2
In detail Optimization of flight and ground operations
(~7% of the decarbonization effort by 2050) In detail

Improving the efficiency of flight and ground operations can help reduce CO2 emissions and reach the goal of carbon neutrality in 2050: optimizing air traffic and airspace, flights and trajectories, ground operations and practical equipment and maintenance all are additional levers. While this lever alone will not be enough to achieve the objective, these practices can be more rapidly implemented than technological developments for aircraft, which are limited by the rate at which new aircraft enter airline fleets.

Recommendation n°3: Implement means of reducing energy consumption for aircraft operations

Recommendation n°4: Promote intermodality for the start/end of trips, notably by ensuring connections between the main rail stations and the terminals to facilitate transitions, and by implementing integrated passenger transport pathways.

3
In detail Alternative fuels
(~53% of the decarbonization effort by 2050) In detail

The main lever for decarbonizing the aviation sector is to replace fossil fuels (kerosene) with sustainable aviation fuels (SAF): biofuels, synthetic fuels and hydrogen. The development of SAF will require both foresight regarding future airline fuel demands, as provided for in European regulations (ReFuel EU Aviation) through the SAF blending mandate, as well as production support, in order to develop a competitive European industry. The introduction of mandatory SAF blending, initially limited to Europe, must not distort competition, at the risk of reducing the attractiveness of European hubs and weakening European airlines or encouraging carbon leakage outside European borders.

Recommendation n°5: Clarify the definition of SAF and ensure their use to achieve emission reduction goals.

Recommendation n°6: Support supply to create a competitive SAF market in Europe.

Recommendation n°7: Limit distortions of competition between hubs/airlines.

Recommendation n°8: Promote synthetic fuel to stimulate the development of a large scale hydrogen production chain

4
In detail Compensation measures
(~6% of the decarbonization effort by 2050) In detail

Given the price difference between kerosene and SAF, the SAF blending mandate will lead to additional operating costs for airlines. A heterogeneous application in relation to other regions of the world would be a source of major distortions of competition, particularly for certain destinations where price elasticity is significant. Two main carbon allowance systems co-exist in the world: EU-ETS on a European scale and CORSIA5 on a global scale. While they differ in their geographical coverage, approach, applicability and level of ambition, the objective of limiting the aviation sector’s CO2 emissions is comparable. It is essential, first, that the coexistence of these schemes doesn’t distort competition, second, that the schemes ultimately converge towards a carbon-neutral objective, and third, that they cover all commercial flights.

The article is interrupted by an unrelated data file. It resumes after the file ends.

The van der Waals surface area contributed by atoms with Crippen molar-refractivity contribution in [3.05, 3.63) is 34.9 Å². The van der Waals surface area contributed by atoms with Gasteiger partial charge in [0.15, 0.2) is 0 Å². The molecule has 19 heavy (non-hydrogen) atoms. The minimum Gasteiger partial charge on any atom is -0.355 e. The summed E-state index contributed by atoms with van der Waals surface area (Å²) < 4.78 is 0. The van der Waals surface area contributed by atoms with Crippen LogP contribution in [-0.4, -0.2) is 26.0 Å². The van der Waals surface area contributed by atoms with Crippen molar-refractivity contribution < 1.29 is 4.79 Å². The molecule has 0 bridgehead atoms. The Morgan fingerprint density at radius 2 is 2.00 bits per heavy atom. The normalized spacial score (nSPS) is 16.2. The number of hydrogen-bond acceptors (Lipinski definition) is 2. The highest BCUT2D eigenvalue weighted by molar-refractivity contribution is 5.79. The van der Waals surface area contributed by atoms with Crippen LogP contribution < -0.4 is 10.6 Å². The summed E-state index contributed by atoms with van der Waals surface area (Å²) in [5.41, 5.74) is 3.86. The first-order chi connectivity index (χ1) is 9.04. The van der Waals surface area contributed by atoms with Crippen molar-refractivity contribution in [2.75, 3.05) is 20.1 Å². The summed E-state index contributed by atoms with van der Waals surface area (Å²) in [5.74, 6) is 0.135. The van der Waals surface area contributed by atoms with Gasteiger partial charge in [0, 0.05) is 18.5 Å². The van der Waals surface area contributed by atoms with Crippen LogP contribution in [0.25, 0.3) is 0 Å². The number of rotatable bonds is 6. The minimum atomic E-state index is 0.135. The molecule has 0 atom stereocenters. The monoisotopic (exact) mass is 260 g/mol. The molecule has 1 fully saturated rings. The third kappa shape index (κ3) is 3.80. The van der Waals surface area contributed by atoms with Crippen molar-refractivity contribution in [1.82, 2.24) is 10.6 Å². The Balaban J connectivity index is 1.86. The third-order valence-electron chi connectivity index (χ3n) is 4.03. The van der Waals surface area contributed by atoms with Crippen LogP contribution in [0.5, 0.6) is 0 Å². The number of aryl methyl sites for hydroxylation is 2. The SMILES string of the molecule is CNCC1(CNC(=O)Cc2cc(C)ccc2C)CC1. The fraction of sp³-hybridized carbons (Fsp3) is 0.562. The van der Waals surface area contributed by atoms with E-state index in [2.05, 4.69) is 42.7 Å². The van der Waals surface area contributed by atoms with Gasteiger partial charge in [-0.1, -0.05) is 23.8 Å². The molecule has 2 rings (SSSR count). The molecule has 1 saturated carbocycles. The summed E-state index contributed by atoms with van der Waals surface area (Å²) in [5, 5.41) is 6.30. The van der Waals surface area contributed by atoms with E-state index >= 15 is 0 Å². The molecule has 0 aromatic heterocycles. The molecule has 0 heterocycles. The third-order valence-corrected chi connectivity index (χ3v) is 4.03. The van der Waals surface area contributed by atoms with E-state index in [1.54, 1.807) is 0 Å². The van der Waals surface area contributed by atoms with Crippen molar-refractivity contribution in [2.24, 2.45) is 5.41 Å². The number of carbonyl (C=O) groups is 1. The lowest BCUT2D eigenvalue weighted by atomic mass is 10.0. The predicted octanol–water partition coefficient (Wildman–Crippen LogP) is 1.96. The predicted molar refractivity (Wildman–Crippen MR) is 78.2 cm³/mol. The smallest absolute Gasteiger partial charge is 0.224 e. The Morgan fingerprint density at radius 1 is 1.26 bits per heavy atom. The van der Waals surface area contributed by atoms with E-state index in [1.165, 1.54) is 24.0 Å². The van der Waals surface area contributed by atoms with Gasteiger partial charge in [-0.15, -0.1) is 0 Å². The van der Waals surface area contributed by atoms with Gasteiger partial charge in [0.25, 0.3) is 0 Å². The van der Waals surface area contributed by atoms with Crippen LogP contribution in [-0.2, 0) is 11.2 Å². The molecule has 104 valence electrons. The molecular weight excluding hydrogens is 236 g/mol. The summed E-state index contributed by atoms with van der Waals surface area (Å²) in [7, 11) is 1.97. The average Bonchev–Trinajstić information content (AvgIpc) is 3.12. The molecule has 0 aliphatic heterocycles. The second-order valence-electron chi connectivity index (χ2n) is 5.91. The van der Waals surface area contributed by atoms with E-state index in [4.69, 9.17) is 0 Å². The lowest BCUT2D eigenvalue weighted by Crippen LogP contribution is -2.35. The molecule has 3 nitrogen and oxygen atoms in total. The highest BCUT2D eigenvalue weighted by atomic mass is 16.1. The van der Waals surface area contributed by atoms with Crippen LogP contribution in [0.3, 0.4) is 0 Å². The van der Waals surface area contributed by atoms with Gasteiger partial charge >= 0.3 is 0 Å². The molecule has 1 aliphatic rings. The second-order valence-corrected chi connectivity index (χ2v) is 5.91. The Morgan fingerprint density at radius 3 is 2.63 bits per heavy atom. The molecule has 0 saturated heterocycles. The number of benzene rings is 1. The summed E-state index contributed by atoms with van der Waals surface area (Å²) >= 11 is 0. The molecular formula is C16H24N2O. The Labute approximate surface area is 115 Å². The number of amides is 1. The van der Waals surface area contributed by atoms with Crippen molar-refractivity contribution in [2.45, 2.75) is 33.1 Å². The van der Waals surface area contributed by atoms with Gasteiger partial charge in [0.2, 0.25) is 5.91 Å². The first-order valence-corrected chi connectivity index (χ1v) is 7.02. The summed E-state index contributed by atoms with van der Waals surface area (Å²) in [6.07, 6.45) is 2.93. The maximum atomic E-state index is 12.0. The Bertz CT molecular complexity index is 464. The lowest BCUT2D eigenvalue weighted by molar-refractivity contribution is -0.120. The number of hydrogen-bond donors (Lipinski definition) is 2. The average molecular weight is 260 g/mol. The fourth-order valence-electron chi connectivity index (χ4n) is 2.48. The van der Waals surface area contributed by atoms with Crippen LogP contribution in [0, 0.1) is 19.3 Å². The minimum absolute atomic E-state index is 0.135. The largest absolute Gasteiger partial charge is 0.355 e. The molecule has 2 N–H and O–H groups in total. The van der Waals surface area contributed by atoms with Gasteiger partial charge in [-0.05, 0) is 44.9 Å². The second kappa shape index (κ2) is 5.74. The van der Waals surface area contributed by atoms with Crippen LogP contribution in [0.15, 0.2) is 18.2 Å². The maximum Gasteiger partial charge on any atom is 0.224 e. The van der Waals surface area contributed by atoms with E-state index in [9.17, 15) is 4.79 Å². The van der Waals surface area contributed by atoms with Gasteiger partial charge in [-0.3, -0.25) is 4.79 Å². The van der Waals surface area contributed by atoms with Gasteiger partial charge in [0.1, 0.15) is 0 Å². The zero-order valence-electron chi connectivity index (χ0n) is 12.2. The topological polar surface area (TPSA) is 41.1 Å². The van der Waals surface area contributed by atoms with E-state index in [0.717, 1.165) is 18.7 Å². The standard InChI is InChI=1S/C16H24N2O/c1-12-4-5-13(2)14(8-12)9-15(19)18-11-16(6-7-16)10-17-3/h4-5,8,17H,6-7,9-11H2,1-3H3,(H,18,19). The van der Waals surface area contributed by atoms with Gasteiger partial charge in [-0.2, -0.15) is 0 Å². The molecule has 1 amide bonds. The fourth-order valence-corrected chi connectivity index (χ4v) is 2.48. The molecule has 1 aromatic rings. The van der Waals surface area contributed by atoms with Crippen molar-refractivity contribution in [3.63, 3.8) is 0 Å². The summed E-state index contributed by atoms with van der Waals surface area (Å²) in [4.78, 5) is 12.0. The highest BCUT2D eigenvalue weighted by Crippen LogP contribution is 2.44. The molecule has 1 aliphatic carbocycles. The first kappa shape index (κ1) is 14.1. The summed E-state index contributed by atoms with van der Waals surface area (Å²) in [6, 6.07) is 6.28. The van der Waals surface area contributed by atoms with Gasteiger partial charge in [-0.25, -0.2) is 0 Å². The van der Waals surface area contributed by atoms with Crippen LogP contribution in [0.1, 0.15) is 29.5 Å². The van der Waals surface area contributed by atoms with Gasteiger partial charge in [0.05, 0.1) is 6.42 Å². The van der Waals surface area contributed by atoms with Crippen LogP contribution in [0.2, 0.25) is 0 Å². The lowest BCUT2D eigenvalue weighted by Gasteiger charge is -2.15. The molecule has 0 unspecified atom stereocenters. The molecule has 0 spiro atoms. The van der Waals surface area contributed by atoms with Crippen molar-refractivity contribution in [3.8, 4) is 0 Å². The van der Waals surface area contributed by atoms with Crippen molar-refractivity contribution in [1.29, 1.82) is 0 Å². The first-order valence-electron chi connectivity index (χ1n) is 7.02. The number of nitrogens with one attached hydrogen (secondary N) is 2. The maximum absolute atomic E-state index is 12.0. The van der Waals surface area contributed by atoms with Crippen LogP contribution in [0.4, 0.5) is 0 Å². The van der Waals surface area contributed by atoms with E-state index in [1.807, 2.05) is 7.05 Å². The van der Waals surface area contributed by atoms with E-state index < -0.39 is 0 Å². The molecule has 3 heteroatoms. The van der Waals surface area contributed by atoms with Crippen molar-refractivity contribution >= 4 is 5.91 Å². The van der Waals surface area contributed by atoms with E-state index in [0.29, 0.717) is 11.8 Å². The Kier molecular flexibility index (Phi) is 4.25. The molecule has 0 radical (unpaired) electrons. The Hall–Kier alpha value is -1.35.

Recommendation n°9: In the short term, set up a mechanism to limit the distortion of competition related to connecting traffic between Europe and the rest of the world subject to the EU-ETS, for example by maintaining a fraction of free allowances to ensure balanced competition with flights subject to the CORSIA system.

Recommendation n°10: Strengthen existing carbon quota systems and develop new mechanisms to extend their coverage to air traffic emissions not covered as of yet.

States and Stakeholders, Unite!

The production of synthetic fuels has many advantages: (almost) unlimited inputs (water, air) and a CO2 impact close to zero when using decarbonized energy. However, this process requires a significant amount of electrical energy to produce hydrogen and capture CO2. To ensure a net reduction in emissions, this energy must be produced using low CO2 emitting units, such as renewable energies (wind, solar, hydraulic) or nuclear. Thus, our power generation system must now be re-examined in light of this energy challenge and investments must be made accordingly, with sufficient consideration of future needs.

Historically, while air transport has managed to contain its emissions in the context of increasing traffic, without relying on alternative energies, this situation is no longer compatible with the sector's decarbonization target. It is therefore becoming essential to implement coordinated action between the aviation sector, electricity producers and energy companies that produce alternative fuels (biofuels, hydrogen, synthetic fuels) while maintaining overall consistency between the measures implemented to decarbonize the various modes of transport.

The investments required are substantial, approximately $1 trillion per year. Compared to the historical level of investment in the oil sector (nearly $500 billion per year), this amount seems attainable if very proactive policies are implemented.

States, therefore, play a central role in supporting this sector’s transition, especially in order to support the implementation of new means of electricity production and sustainable fuels.

Recommendation n°11: Implement a massive investment policy for decarbonized energies that goes beyond the replacement of production methods currently used, in order to meet the new needs of transport players by 2050.